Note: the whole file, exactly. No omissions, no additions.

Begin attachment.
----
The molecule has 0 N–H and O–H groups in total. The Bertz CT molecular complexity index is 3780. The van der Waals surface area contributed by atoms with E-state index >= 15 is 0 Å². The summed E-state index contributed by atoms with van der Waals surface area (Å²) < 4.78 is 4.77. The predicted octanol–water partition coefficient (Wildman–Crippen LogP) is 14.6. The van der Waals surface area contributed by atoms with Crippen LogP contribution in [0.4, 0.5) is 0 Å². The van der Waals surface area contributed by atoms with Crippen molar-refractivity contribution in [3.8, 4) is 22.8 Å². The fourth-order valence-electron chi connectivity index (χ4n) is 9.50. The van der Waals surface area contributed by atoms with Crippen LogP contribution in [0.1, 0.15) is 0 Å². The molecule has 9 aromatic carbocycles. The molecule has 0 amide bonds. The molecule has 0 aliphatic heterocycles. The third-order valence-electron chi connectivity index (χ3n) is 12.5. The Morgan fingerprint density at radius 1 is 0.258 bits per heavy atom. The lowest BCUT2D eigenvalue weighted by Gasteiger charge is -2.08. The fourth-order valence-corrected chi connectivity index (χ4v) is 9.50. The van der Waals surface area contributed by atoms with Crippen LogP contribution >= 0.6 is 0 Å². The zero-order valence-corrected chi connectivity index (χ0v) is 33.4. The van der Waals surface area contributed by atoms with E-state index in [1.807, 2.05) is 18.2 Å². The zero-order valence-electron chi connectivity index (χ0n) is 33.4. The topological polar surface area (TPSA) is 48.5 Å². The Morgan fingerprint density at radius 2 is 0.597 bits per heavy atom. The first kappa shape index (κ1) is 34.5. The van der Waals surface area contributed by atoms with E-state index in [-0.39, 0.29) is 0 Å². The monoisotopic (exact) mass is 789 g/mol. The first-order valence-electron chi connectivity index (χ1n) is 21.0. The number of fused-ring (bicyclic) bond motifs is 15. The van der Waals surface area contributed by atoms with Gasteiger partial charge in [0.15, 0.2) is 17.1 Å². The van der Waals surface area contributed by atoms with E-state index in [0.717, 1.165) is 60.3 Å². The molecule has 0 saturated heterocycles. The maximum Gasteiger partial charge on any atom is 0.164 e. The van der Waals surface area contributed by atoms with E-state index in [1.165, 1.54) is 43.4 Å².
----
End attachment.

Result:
The molecule has 0 N–H and O–H groups in total. The Bertz CT molecular complexity index is 3780. The van der Waals surface area contributed by atoms with E-state index >= 15 is 0 Å². The summed E-state index contributed by atoms with van der Waals surface area (Å²) < 4.78 is 4.77. The predicted octanol–water partition coefficient (Wildman–Crippen LogP) is 14.6. The van der Waals surface area contributed by atoms with Crippen LogP contribution in [0.4, 0.5) is 0 Å². The van der Waals surface area contributed by atoms with Crippen molar-refractivity contribution in [3.8, 4) is 22.8 Å². The fourth-order valence-electron chi connectivity index (χ4n) is 9.50. The van der Waals surface area contributed by atoms with Crippen LogP contribution in [0.1, 0.15) is 0 Å². The molecule has 9 aromatic carbocycles. The molecule has 0 amide bonds. The molecule has 0 aliphatic heterocycles. The third-order valence-electron chi connectivity index (χ3n) is 12.5. The Morgan fingerprint density at radius 1 is 0.258 bits per heavy atom. The lowest BCUT2D eigenvalue weighted by Gasteiger charge is -2.08. The fourth-order valence-corrected chi connectivity index (χ4v) is 9.50. The van der Waals surface area contributed by atoms with Crippen LogP contribution >= 0.6 is 0 Å². The zero-order valence-corrected chi connectivity index (χ0v) is 33.4. The van der Waals surface area contributed by atoms with E-state index in [1.807, 2.05) is 18.2 Å². The zero-order valence-electron chi connectivity index (χ0n) is 33.4. The topological polar surface area (TPSA) is 48.5 Å². The Morgan fingerprint density at radius 2 is 0.597 bits per heavy atom. The first kappa shape index (κ1) is 34.5. The van der Waals surface area contributed by atoms with E-state index in [-0.39, 0.29) is 0 Å². The monoisotopic (exact) mass is 789 g/mol. The first-order valence-electron chi connectivity index (χ1n) is 21.0. The number of fused-ring (bicyclic) bond motifs is 15. The van der Waals surface area contributed by atoms with Gasteiger partial charge in [0.15, 0.2) is 17.1 Å². The van der Waals surface area contributed by atoms with E-state index in [0.717, 1.165) is 60.3 Å². The molecule has 0 saturated heterocycles. The maximum Gasteiger partial charge on any atom is 0.164 e. The van der Waals surface area contributed by atoms with E-state index in [1.165, 1.54) is 43.4 Å².